At BookExpo, Ingram Publishers Services is introducing a seven-month-long promotion to encourage booksellers to sell more books in translation. The company has created a special area within its BookExpo booth that is dedicated to the “Be Worldly. Read Lit in Translation” campaign, which will continue at the ALA annual convention and then at the fall regional trade shows.

“Literature in translation is a reading experience more Americans should have,” says Jennifer Swihart, v-p of IPS marketing. She cites two factors that inspired Kim Wylie, IPS’s head of sales, to push the country’s largest distributor of small and mid-sized presses to do a “lit in translation” campaign this year.

One was the National Book Foundation’s January announcement that it will add a fifth National Book Award to honor a work of fiction or nonfiction that has been translated into English and published in the U.S. The other was the addition of Europa Editions to PGW’s client line in February. The press, with offices in New York and Italy, has brought attention to books in translation in the U.S. through its success with works like Muriel Barbery’s The Elegance of the Hedgehog, translated from the French by Alison Anderson, and Elena Ferrante’s Neapolitan novels, translated from the Italian by Ann Goldstein.

All five IPS distribution brands represent publishers of books in translation and are participating in the “Be Worldly” campaign: Consortium, PGW, IPS, Ingram Academic Services, and Two Rivers. “The message we hope to get across is that Ingram is home to some of the best literature in translation publishers across the country,” says Swihart.

Chad Post, publisher/editor of Open Letter, a press dedicated to publishing books in translation from around the world, says, “It’s impressive that Ingram’s doing something to promote literature in translation. It could be a huge boon for presses like Open Letter.”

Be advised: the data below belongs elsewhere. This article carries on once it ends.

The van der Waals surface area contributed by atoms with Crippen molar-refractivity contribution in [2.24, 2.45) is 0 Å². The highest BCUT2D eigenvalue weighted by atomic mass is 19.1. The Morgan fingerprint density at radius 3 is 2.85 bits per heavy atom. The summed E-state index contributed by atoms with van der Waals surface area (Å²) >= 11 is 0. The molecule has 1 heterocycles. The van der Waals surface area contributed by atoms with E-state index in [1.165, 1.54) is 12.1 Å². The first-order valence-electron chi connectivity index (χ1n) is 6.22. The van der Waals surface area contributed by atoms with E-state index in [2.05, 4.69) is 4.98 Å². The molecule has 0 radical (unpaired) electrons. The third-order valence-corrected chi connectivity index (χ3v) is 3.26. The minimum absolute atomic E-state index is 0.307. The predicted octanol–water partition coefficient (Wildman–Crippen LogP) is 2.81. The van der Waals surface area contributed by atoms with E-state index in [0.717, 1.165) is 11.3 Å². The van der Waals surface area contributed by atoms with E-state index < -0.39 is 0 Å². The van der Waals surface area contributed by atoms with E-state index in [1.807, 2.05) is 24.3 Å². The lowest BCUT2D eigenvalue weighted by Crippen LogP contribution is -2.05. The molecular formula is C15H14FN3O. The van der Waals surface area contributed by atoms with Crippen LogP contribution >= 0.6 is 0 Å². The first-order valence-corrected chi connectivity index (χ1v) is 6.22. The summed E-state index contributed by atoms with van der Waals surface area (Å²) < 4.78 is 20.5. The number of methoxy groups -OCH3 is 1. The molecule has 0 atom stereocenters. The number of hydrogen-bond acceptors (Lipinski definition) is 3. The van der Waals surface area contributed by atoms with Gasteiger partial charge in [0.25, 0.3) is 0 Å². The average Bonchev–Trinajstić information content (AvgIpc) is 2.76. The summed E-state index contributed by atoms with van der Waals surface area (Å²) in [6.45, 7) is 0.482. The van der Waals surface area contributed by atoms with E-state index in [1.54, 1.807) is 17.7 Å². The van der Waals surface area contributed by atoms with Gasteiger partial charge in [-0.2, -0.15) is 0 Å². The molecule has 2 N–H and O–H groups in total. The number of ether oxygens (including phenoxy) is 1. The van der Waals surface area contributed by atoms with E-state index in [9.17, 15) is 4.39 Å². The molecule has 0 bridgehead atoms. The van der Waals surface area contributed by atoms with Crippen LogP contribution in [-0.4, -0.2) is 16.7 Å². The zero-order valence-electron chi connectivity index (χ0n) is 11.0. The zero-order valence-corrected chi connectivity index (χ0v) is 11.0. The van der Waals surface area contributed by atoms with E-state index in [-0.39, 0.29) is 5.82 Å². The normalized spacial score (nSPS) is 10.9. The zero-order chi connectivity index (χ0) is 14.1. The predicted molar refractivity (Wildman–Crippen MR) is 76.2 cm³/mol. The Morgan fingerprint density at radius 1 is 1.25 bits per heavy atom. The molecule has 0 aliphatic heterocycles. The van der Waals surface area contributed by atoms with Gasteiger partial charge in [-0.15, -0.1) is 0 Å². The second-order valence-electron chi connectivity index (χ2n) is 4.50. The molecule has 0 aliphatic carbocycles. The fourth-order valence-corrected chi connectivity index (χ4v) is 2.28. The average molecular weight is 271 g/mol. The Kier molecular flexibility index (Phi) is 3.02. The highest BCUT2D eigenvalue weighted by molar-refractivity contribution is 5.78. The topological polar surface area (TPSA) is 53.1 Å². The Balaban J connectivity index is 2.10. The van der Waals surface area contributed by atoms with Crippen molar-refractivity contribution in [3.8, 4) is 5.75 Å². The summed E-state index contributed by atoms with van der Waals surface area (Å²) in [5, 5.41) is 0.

“Ingram is a big corporation. The fact that they’re doing this is really encouraging,” adds Michael Reynolds, editorial director of Europa. “A number of new publishers, like Deep Vellum, are publishing works in translation. Maybe publishers feel it’s time to be part of the world, which we’re not getting through politics and the current administration.”

In addition, Reynolds notes that more and more booksellers are eager to promote and sell books in translation. He points to the increase in the number of bookseller applicants for the Bookselling Without Borders scholarship program, which enables U.S. booksellers to attend international book fairs. Last year the group received 90 applications; this year they received more than five times that number, 475 applications. Another sign he cites of stores’ interest in international literature is that 165 stores recently signed up to do a Europa backlist promotion.

Reynolds is particularly excited about one piece of the Ingram campaign that is specifically for bookstores to hand out, a book club guide to literature in translation. The guide features 20 books, arranged by country, and includes blurbs from prominent booksellers about the importance of literature in translation. The idea, says Swihart, is to make international literature less intimidating to read in a group. “One way to get a flavor and taste of other cultures,” she notes, “is to read a great book.”